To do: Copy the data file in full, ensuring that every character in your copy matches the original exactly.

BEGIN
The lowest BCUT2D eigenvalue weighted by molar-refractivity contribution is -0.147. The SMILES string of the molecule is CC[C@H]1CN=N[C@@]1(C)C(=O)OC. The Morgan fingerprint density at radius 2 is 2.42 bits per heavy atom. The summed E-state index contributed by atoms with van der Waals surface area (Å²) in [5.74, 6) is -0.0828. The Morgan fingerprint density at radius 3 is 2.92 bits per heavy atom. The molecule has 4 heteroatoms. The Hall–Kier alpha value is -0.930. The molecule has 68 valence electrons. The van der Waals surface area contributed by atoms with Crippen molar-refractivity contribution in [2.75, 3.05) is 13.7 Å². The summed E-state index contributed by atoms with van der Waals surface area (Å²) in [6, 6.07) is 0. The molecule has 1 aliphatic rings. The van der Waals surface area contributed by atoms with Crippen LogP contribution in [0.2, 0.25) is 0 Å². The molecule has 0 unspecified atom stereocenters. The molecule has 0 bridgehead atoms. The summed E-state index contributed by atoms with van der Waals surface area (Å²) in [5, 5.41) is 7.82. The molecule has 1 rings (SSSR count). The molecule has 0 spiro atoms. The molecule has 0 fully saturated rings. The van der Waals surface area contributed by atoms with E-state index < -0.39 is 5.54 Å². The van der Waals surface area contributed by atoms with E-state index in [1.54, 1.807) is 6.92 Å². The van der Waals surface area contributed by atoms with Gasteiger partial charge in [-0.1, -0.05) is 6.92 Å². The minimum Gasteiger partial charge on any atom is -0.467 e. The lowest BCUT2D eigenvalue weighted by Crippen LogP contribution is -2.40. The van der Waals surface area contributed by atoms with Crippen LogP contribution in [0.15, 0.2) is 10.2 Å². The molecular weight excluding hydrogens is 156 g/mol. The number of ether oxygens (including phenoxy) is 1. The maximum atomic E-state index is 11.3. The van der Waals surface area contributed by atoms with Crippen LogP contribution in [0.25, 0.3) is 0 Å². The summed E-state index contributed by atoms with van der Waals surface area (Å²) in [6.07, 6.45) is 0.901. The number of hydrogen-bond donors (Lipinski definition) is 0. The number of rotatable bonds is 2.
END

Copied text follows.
The lowest BCUT2D eigenvalue weighted by molar-refractivity contribution is -0.147. The SMILES string of the molecule is CC[C@H]1CN=N[C@@]1(C)C(=O)OC. The Morgan fingerprint density at radius 2 is 2.42 bits per heavy atom. The summed E-state index contributed by atoms with van der Waals surface area (Å²) in [5.74, 6) is -0.0828. The Morgan fingerprint density at radius 3 is 2.92 bits per heavy atom. The molecule has 4 heteroatoms. The Hall–Kier alpha value is -0.930. The molecule has 68 valence electrons. The van der Waals surface area contributed by atoms with Crippen molar-refractivity contribution in [2.75, 3.05) is 13.7 Å². The summed E-state index contributed by atoms with van der Waals surface area (Å²) in [6, 6.07) is 0. The molecule has 1 aliphatic rings. The van der Waals surface area contributed by atoms with Crippen LogP contribution in [0.2, 0.25) is 0 Å². The molecule has 0 unspecified atom stereocenters. The molecule has 0 bridgehead atoms. The summed E-state index contributed by atoms with van der Waals surface area (Å²) in [5, 5.41) is 7.82. The molecule has 1 rings (SSSR count). The molecule has 0 spiro atoms. The molecule has 0 fully saturated rings. The van der Waals surface area contributed by atoms with E-state index < -0.39 is 5.54 Å². The van der Waals surface area contributed by atoms with E-state index in [1.54, 1.807) is 6.92 Å². The van der Waals surface area contributed by atoms with Gasteiger partial charge in [-0.1, -0.05) is 6.92 Å². The minimum Gasteiger partial charge on any atom is -0.467 e. The lowest BCUT2D eigenvalue weighted by Crippen LogP contribution is -2.40. The van der Waals surface area contributed by atoms with Crippen LogP contribution in [0.15, 0.2) is 10.2 Å². The molecular weight excluding hydrogens is 156 g/mol. The number of ether oxygens (including phenoxy) is 1. The maximum atomic E-state index is 11.3. The van der Waals surface area contributed by atoms with Crippen LogP contribution in [0.25, 0.3) is 0 Å². The summed E-state index contributed by atoms with van der Waals surface area (Å²) in [6.07, 6.45) is 0.901. The number of hydrogen-bond donors (Lipinski definition) is 0. The number of rotatable bonds is 2.